We’d like to share a book review of Tattoos on the Heart by Greg Boyle written by a former Jesuit Volunteer, Sarah Patterson:
“For any JVC Northwest folk who loved Gary Smith SJ’s book Radical Compassion, there is a new Jebbie on the block, writing in this genre of books that crack open your heart, one lovely or horrific story at a time. Greg Boyle SJ, a Los Angeles based Jesuit who has spent a lifetime working with gangs in the barrios, has written a luminescent collection of experiences that reminds us why we stand with the poor, with them as fellow travelers rather than “staff” of some (perhaps) sanctimonious organization dictating terms of engagement.
Greg Boyle is a founder of Homeboy Industries in LA http://www.homeboy-industries.org/index.php This enormous nonprofit runs a bakery, a cafe, a silk screen business, sells merchandise, manufactures goods – all businesses with a sub text of giving jobs and job readiness training to Angelenos who want to take a step out of gang life, before or after they serve prison sentences. They provide case management, remove tattoos, work with parole officers and churches, they have tentacles into the community everyplace they can make an impact. Greg Boyle walks into the middle of fights and talks people down, has an open door for any sobbing young person who needs a shoulder. He sits with screaming mothers who have just seen a son shot on their front steps, rushes to emergency room to anoint a young man he has befriended and employed, who lies paralyzed from the eyes down from a bullet. He speaks simple words of admiration and encouragement to people who never hear that.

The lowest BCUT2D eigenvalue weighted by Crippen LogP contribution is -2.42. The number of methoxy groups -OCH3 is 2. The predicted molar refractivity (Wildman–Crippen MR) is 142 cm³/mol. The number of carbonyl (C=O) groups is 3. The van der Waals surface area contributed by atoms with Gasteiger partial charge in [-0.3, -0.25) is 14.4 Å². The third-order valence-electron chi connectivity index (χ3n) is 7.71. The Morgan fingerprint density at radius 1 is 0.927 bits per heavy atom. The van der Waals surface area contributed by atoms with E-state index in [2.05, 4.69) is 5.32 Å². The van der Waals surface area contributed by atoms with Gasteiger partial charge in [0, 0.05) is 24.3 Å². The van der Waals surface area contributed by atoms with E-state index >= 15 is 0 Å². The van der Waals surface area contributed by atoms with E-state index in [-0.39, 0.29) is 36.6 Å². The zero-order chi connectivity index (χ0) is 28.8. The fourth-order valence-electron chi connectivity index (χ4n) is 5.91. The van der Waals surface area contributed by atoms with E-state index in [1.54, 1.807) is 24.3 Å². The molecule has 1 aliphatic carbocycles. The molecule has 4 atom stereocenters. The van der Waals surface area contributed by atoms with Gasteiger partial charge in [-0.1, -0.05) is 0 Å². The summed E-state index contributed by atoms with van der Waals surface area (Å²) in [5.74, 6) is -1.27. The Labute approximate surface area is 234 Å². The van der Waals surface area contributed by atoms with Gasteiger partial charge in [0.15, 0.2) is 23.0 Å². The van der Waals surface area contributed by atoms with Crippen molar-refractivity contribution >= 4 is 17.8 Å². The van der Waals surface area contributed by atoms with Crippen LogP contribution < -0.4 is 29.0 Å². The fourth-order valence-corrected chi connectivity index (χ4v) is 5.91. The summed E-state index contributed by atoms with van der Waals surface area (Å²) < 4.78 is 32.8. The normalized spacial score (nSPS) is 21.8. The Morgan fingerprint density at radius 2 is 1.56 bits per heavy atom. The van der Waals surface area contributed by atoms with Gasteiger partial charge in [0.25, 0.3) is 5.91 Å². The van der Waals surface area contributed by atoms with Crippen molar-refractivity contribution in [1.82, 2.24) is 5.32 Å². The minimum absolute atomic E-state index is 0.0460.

He never gives up on anyone. He jokes that his staff considered a motto: “You Can’t Disappoint Us Enough!” As this business model has expanded, Greg Boyle is on the road, always with a couple of homies, doing 200 speaking gigs a year to spread the word. He speaks truth to power, and truth to every kid in his neighborhood, truth to guests at dinners in the White House where Laura Bush invited him after a visit to Homeboy. The kids he has plucked out of the madness move away, marry, raise families and keep their own kids out of La Vida. Through it all, with the art of a burnished homilist, he ties the work to gospel values, creating an approachable and digestible spirituality that hits the head and the heart with equal force. Anne Lamott describes it as ‘tender beyond my ability to describe.’ It is full of Resurrection.”